22. Joakim Noah, Chicago Bulls. Not like Joakim had all that much to prove to Bulls fans in the heart-and-hustle department, but powering the Bulls to a meaningless-in-the-grand-scheme-of-things Game 7 win in Brooklyn while playing on two bad feet will certainly make him forever beyond reproach in that department. Plus, even if it looked pretty ridiculous four games later, how great was that billboard of him extinguishing LeBron after Game One?

21. Jeff Green, Boston Celtics. Green averaged just about the quietest 20 points a game you can average in a playoff series in the Celtics’ first round loss to the Knicks, but it was still a redemptive end to a down-and-up season for the C’s’ enigmatic young talent. Hell, he even showed that he was capable of doing it efficiently every once in a while, scoring 18 points on just eight shot attempts in Boston’s unlikely Game 5 victory.

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Hand down, like 12 men down.

(via Drew Sheppard)


Andrew Unterberger is the Last Angry Man in the crusade against LeBron James and his not-so-gradual march towards total unassailability. He’ll be checking in with us once a month this NBA season for an update on where he’s at with his LeBron hating, and how his attempts to channel all the world’s negative energy towards one generally well-meaning basketball player are progressing.

Narrative and Legacy both took a real beating among NBA fans and writers this Finals, particularly as related to LeBron James. That’s fair. People were trying to foist champion narratives on LeBron before it was time to do so, and people still tried to stick choker narratives on LeBron long after it was appropriate, if it ever was in the first place. I still think Narrative and Legacy have a place in NBA discussion, though, even among intelligent fans who also understand the amount of luck and chance and circumstance inherently involved in every game. Without some over-arcing themes — even a couple quasi-forced ones — the NBA is just a bunch of standalone episodes without any connecting series fabric.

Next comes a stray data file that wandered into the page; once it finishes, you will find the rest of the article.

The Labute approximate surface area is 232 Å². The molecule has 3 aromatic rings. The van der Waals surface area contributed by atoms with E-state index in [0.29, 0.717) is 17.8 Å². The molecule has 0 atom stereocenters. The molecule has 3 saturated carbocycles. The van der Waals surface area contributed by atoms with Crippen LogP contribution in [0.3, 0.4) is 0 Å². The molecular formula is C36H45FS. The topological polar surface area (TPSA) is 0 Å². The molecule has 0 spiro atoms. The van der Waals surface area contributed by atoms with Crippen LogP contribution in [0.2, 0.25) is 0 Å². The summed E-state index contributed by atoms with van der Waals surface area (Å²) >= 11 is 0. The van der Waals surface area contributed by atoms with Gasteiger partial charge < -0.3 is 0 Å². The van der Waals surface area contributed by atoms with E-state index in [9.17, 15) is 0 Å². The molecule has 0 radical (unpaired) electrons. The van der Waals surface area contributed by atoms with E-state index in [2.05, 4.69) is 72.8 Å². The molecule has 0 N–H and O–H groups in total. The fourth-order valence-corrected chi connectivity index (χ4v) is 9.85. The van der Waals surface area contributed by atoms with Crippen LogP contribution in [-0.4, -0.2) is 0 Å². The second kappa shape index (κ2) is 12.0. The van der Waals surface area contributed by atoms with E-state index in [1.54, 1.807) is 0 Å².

However, there’s no denying that in Game 7, LeBron put all of that crap to bed, probably for good. He had an incredible night in arguably the most important game of his career, made the big plays early, middle and late, and was the single biggest reason by a considerable distance that the Heat secured their second straight championship. If there’s a qualifier left for LeBron’s greatness, I’m not smart or cynical enough to figure out what it is. He’s the greatest player of this NBA era, is on the very short list (and always getting shorter) of the greatest players of all-time. You could say that he still needs a third to start talking Bird-Magic, and of course that number six will always stand in the way of him ascending to GOAT status, but today, nobody really cares. He’s the best, he played like it, and he was rewarded for it. For one season, that’s plenty good enough.